Public Housing Residents Nearly Evicted Over Glitch

Overcharges were between $50 and $200 a month

A computer glitch at the New York City Housing Authority landed hundreds of families in court, many threatened with eviction for failing to pay a higher rent.

Families whose sole source of income is public assistance were overcharged between $50 and $200 a month -- with the average mistake being about $180.  None of the tenants were evicted, housing officials said.

Tenants were mistakenly charged based on the number of people in a household rather than the number of people receiving public assistance, housing advocates said.

Residents affected by the miscalculations were ordered to appear in Housing Court for nonpayment of the extra rent.  Some tried in vain to convince building managers that there had been a mistake and lived in constant fear of losing their homes because they could not or would not pay the extra money, the New York Times reported.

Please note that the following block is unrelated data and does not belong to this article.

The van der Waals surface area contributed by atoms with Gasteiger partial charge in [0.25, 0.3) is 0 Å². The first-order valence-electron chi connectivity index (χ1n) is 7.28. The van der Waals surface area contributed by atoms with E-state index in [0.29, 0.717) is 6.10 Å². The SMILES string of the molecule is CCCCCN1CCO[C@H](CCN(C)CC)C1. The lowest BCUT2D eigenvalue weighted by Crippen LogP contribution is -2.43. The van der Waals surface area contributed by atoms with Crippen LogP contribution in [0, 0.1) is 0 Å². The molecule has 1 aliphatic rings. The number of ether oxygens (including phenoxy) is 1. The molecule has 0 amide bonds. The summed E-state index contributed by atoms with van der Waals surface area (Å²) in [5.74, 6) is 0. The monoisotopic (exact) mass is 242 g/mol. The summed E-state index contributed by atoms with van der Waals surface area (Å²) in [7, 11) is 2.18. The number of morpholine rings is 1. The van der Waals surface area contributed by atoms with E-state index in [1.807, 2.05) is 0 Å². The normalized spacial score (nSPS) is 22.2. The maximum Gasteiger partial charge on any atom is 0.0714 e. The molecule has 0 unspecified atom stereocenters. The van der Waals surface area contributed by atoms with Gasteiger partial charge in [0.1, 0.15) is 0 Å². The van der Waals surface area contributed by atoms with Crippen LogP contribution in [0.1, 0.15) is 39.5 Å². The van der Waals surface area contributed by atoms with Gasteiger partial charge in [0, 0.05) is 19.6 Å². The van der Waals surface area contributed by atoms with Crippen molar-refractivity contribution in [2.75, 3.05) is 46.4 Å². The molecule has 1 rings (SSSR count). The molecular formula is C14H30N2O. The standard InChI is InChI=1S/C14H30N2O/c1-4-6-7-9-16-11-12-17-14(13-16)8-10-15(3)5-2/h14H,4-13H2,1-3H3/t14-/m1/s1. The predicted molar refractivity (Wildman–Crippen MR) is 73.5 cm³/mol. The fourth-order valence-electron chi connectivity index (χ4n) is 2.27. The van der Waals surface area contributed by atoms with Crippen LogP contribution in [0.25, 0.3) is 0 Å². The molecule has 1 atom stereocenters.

One tenant at the Lincoln Houses in East Harlem was forced to make six appearances in Housing Court from October to May. The Housing Authority only dropped the case after her lawyers, with the firm Dewey & LeBoeuf, threatened to sue the agency over the mistakes. Like other tenants taken to court, she received free legal help, the Times said.

While it is unclear exactly how many tenants were overcharged and how many had nonpayment cases filed against them, housing officials said 1,973 families met the criteria for a possible error.

Officials said the mistake is in the process of being fixed.

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